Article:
Biden stresses drug prices as he tries to relaunch the agenda

President Joe Biden is trying to revive progress on his stalled national agenda by refocusing attention on one of his most popular proposals, limiting the cost of prescription drugs

Biden is traveling to Culpeper, Va., on Thursday, where White House press secretary Jen Psaki said the president would draw attention to the “unacceptable” cost of the drugs.

“We must act to end the abuse of American families,” she said.

“He can’t wait to get out there and hit the road for Democrats fighting for an agenda for the American people,” Psaki said Wednesday.

Spanberger is one of many Democrats who have sounded the alarm about the lack of voter support. She suggested in a November interview with The New York Times that Biden had overshot his plans for new government programs that echoed President Franklin D. Roosevelt’s Depression-era agenda.

“Nobody elected him to be FDR; they elected him to be normal and stop the chaos,” she said.

However, prescription drugs remain a politically safe focal point for Biden’s visit.

“I’m grateful for the administration’s attention to this issue — but more than that, I’m looking forward to hearing the president’s strategy on how we can sign a transformative drug-focused bill into law. ‘prescription,” Spanberger said in a statement during Biden’s trip. announcement.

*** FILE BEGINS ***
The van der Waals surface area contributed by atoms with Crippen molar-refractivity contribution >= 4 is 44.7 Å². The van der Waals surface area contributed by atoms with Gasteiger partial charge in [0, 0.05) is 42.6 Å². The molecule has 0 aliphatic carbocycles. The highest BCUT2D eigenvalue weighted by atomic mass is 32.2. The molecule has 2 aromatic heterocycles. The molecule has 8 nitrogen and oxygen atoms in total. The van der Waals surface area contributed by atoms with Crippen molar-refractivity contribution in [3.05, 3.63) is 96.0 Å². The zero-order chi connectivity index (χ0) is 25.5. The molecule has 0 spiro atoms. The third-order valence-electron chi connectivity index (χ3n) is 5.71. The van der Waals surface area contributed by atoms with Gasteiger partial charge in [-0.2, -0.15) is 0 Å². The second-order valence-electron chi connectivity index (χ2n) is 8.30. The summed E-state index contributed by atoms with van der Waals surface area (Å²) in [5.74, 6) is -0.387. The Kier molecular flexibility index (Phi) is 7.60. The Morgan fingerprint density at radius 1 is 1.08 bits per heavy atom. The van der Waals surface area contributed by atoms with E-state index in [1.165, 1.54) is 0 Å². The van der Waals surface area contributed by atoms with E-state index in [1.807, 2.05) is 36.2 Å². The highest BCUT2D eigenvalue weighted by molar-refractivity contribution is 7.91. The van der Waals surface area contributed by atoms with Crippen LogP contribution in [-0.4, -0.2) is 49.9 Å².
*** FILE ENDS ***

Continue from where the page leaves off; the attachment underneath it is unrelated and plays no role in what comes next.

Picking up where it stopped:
Efforts to cut prescription drug costs have long been popular with voters, but bipartisan consensus has proven elusive. It’s unclear if there is a political path for Biden’s plans in Congress.

His proposals include capping drug costs for Medicare beneficiaries at $2,000 a year and insulin at $35 a month. In addition, Medicare would be allowed to negotiate prices for a limited number of prescription drugs, and drugmakers would be required to pay rebates if they increase costs faster than inflation.

“It’s safe to say we can all agree that prescription drugs are outrageously expensive in this country,” Biden said Dec. 6.

The provisions are part of Biden’s broad national agenda, known as “Building Back Better.” However, the legislation stalled due to resistance from moderate Sens Democrats. Joe Manchin, DW.V., and Kyrsten Sinema, D-Ariz.

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